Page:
The problem that the starter of this discussion described is not that uncommon. Certain areas of the body, such as armpits, groin, the anal area, or inner thighs, have skin folds that rub against each other. These areas also have plenty of hair follicles, as well as sweat and oil glands in the skin. Sometimes, pimple-like bumps may develop in these areas, due to the friction of the skin or blockage of follicles or glands. These bumps may appear small and red, while sometimes they may develop into larger boils filled with pus.
The member who replied first suggested the discussion starter to visit his/her doctor.
It could be some kind of an infection and you may need antibiotics for the bumps to go away.
According to this reply, postponing the appointment with the doctor could only make things worse.
It happened to my friend once and she needed a surgeon to fix things.
For the participant who replied next, the cause wasn't an infection, since antibiotics and the creams he/she tried didn't help. The cause was blocked sweat glands as it has been diagnosed by the doctor. He recommended not using the products that block the sweat glands, such as antiperspirant deodorants, and to use natural deodorants or ointments made of honey, which helped this participant in the discussion heal the boils as well as old scars.
Folliculitis has been mentioned as a possible cause by many participants in the discussion. It is a common skin condition in which hair follicles become inflamed, usually due to a bacterial or fungal infection.
While the infection of hair follicles and blocked sweat glands are the most likely causes for them, the pimples or boils in the armpit are also characteristic of hidradenitis suppurativa, a chronic skin condition that affects the hair follicles and sweat glands in the affected areas.
I believe that you may have a condition called Hidradenitis Supprativa. It is a condition of re-occurring boils/ cysts/abscesses , that are often misdiagnosed as ingrown hairs, herpes, being unclean and folliculitis.
One participant explained in detail her experience with this condition that started as a pimple under her armpit. After she tried to pop it, the bump got bright red and swelled to the size of a grape and it was very painful. She kept getting the boils and all of them left scars. Then she developed the boils in her groin area (inner thighs and crotch), across the stomach (waistband friction), and between buttocks. Each boil would last for about a month and it never developed a head like a pimple.
They just swelled, made the skin red and shiny, and hurt like hell.
She visited her doctor who told her that it was folliculitis and prescribed several types of antibiotics, but neither of them worked. She was tested for a sexually transmitted disease (negatively) and after years of wandering for a correct diagnose, she went to a dermatologist who diagnosed her with hidradenitis suppurativa and prescribed the proper treatment and diet changes that helped.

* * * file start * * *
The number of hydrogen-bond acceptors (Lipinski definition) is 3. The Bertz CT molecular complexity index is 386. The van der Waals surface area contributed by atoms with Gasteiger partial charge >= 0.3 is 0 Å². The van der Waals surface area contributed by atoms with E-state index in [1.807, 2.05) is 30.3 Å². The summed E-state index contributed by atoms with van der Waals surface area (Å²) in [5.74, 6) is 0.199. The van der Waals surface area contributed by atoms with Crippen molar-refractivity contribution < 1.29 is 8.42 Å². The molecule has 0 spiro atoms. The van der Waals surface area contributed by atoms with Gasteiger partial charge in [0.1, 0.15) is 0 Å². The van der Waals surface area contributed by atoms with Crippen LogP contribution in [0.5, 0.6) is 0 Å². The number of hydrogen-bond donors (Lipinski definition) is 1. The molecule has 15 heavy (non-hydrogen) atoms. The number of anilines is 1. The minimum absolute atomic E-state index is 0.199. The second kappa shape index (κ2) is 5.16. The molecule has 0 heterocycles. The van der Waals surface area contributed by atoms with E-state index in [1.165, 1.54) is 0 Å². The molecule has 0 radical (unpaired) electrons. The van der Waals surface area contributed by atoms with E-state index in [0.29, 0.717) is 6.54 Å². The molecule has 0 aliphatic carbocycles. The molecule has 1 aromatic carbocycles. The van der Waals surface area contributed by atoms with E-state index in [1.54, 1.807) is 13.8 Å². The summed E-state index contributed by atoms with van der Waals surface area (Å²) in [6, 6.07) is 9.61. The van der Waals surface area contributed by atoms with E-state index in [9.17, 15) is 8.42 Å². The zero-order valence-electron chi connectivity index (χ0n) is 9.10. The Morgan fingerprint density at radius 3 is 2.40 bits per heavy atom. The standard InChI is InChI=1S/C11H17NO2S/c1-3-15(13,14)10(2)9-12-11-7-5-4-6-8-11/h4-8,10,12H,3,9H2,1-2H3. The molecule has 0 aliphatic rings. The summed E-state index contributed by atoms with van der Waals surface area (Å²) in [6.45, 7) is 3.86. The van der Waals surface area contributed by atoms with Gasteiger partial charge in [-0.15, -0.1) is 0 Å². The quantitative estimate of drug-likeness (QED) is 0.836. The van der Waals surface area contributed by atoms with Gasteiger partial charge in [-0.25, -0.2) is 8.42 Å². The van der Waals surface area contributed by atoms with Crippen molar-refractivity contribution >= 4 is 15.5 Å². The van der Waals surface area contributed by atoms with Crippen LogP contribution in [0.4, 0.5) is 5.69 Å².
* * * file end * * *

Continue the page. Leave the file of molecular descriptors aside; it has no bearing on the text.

What do experts say?
Painful bumps and boils often occur in the folds of the skin or areas where skin rubs together, or in areas where there's a combination of hair, sweat, and friction, such as the armpits, groin, inner thighs, under the breasts and between the buttocks.
The two most common causes are inflamed/infected hair follicle, a condition known as folliculitis, or more likely an inflamed/infected hair follicle around sweat glands, a condition known as hidradenitis suppurativa.
Folliculitis is a common skin condition in which hair follicles become inflamed, usually due to a bacterial or fungal infection. Folliculitis usually presents as small red bumps or white-headed pimples around hair follicles, which are the tiny pockets from which the hair grows. Older lesions that have lost the pus appear as red bumps surrounding the follicle. The infection can spread and turn into non-healing, crusty sores.
Folliculitis affects areas where hair follicles are present on the body, such as the face, scalp, chest, back, buttocks, groin, thighs, and armpits.
In most cases, folliculitis is caused by an infection with Staphylococcus or "staph" bacteria, which lives on the skin and normally doesn’t cause any issues, unless it gets inside the body through a wound, such as shaving cut.
Other things can also cause folliculitis, including:
- Hair removal, such as shaving, waxing, and plucking
- Ingrown hairs
- Blockages from skin products, such as moisturizers with oils
- A fungus
- Certain medications, such as corticosteroids
Anyone with a hair can develop folliculitis, however, certain groups of people are more prone to develop this condition, including people with diabetes and those with a compromised immune system (such as from HIV/AIDS, hepatitis, chronic diseases, cancer and chemotherapy, immune-suppressing drugs, etc.).